Listen weekdays from 1-3pm ET
(No audio? Try our help)
Recent shows | More media

Listen Live: Mon-Fri 1-3pm ET

Posted: 12:35 p.m. Tuesday, Jan. 1, 2013

First-time homebuyer guide



Related

Homebuyer Education Seminar photo
Homebuyer Education Seminar

By Clark Howard

ClarkHoward.com


For many people, right now is most ideal time that may come along in your lifetime to be a first-time homebuyer. There are two reasons: Cheap home prices and incredible mortgage interest rates.

Here are some key pointers to keep in mind as you undertake the process of qualifying for a loan and shopping for your first home.

Tips for first-time homebuyers: What you need to do before you start shopping

Make sure your credit is in good working order

If you're in the market for a mortgage, begin by visiting myFICO.com and getting your true credit score. If you and a partner or spouse want to buy a home, you may want to try to qualify for mortgage underwriting on just the income of the person who has a better score; most lenders will base your rate on the lower score if you're a couple.

In addition to your credit score, you'll also want to pull a free copy of your credit reports at AnnualCreditReport.com. Make sure there are no surprise delinquencies eating up your credit. If there are, many times they'll be small piddling bills of a medical nature. Get those things paid off pronto before you apply for a mortgage.

Pre-qualify for a mortgage

It's very important to pre-qualify for a mortgage before you start the formal shopping process. By doing this, you can get an idea of what kind of home you can afford and what the monthly payment will look like.

Most people only get one mortgage quote. That's the wrong way to go about it. You'll want to get quotes from multiple lenders. Check with a local bank or credit union and maybe even get an online quote or two. Credit unions in particular offer creative mortgages that can save you money.

But know this: Each time a lender pulls your credit to give you a quote for a mortgage interest rate, it will ding your file. You can minimize the damage by getting all quotes within a 14-day period, so it doesn't look you're applying for multiple loans from multiple lenders each time.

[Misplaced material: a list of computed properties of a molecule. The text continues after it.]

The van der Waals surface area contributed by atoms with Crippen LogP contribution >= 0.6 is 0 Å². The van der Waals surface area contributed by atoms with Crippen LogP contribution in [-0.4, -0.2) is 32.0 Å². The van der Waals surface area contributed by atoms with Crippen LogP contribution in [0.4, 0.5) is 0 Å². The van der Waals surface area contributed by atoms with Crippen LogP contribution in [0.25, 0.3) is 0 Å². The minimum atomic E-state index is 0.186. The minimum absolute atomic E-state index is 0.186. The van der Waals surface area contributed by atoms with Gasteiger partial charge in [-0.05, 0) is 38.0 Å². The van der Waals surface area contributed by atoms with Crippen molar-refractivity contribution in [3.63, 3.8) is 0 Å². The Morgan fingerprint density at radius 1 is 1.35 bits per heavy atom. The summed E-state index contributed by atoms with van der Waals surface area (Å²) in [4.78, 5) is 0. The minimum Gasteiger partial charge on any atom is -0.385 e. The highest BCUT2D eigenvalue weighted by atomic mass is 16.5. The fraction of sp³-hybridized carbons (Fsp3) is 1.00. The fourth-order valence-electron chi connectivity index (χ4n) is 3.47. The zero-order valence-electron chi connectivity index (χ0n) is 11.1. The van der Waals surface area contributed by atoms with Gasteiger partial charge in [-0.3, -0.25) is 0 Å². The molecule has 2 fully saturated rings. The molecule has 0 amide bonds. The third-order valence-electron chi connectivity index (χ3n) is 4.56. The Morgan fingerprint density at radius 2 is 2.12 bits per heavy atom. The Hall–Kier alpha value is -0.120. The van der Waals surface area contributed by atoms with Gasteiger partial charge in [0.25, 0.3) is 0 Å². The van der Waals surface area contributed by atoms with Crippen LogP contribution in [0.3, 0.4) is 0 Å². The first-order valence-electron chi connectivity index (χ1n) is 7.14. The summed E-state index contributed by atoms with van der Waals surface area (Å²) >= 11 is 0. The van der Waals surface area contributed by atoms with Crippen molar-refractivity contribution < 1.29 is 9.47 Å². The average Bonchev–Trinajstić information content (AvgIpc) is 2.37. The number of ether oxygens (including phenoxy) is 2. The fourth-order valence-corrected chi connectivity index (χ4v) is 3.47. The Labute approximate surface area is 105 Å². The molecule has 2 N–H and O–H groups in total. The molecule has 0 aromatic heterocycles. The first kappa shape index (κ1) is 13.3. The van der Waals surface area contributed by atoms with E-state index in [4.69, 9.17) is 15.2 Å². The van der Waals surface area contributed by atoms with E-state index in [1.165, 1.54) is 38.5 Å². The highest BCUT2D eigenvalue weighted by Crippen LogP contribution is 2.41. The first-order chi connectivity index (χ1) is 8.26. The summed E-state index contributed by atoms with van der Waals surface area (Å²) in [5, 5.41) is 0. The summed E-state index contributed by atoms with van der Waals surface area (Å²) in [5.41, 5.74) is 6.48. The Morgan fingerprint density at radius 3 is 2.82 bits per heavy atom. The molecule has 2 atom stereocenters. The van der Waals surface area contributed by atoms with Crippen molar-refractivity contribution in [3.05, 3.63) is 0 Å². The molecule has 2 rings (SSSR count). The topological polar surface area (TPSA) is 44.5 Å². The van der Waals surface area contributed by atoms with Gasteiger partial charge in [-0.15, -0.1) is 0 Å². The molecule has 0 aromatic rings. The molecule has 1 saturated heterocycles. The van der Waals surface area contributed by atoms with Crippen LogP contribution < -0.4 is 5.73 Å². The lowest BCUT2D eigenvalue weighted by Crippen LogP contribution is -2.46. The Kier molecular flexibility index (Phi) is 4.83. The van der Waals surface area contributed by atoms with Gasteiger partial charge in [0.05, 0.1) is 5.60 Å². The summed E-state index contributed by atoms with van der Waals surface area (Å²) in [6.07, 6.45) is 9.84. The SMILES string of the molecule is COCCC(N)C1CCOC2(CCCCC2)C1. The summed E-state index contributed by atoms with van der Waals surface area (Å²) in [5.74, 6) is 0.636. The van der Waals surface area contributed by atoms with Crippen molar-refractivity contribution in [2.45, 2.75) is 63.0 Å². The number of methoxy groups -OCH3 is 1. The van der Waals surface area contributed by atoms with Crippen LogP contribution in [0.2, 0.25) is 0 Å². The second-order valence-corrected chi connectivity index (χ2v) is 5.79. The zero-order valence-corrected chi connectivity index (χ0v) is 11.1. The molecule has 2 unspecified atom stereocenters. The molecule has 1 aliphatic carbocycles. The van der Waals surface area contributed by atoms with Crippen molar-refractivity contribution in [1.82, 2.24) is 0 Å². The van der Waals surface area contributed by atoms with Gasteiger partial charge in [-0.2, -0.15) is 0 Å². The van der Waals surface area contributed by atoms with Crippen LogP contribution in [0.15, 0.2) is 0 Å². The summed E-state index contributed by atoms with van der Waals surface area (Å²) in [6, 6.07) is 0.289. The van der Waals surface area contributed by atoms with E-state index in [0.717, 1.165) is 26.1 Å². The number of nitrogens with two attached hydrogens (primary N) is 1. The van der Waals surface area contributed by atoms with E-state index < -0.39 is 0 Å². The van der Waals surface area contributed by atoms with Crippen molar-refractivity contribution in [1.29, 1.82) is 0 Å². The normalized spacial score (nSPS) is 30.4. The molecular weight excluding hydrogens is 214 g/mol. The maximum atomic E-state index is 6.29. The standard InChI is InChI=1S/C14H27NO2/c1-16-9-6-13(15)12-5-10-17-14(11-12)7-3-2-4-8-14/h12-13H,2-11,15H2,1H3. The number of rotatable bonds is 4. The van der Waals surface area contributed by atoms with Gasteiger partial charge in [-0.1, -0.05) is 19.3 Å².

How much down payment is necessary?

The FHA Loan Program offers you the ability to generally bring the least amount of money to the closing table possible. Most FHA loans require 3.5% down payment of the purchase price. If you don't go the FHA route, many loans will require 20% down payment.

Foreclosure or short sale?

OK, so you've been approved for the loan. Great! I am neutral on the issue of whether you should buy a foreclosure, a short sale or just a home that somebody needs to get rid of. The latter will generally be in better shape and condition than a short sale. And foreclosures look downright sad many times.

I bought one foreclosure during this economic cycle and it required expensive TLC to nurse it back to health. So if you do opt for the foreclosure route, you've got to build rehabilitation money into your budget. I also want you to comparison shop for owner's title insurance any time you buy a foreclosure.

As you start to look at properties, you want an agent who "farms" the neighborhood where you're most interested in buying a home. That means they'll have the inside scoop on available properties and can make the process much easier.

I want you to look at a ton of homes, both online and in person, so you can target what's a deal and what's not. Know the neighborhood where you're buying. For women in particular, drive around the neighborhood at night and see if you're still comfortable then.

Plan to stay put for years

Sure, real estate is a deal, but only if you buy and hold. Stay in a traditional single-family home a minium of five years, but more like seven years before you go to move and sell again. That's at least how long it could take real estate values to recover.

If you're starting out in a townhome, that particular market is even more distressed than the single-family home market. You need to dig in your heels and stay put in a townhome for at least 10 years.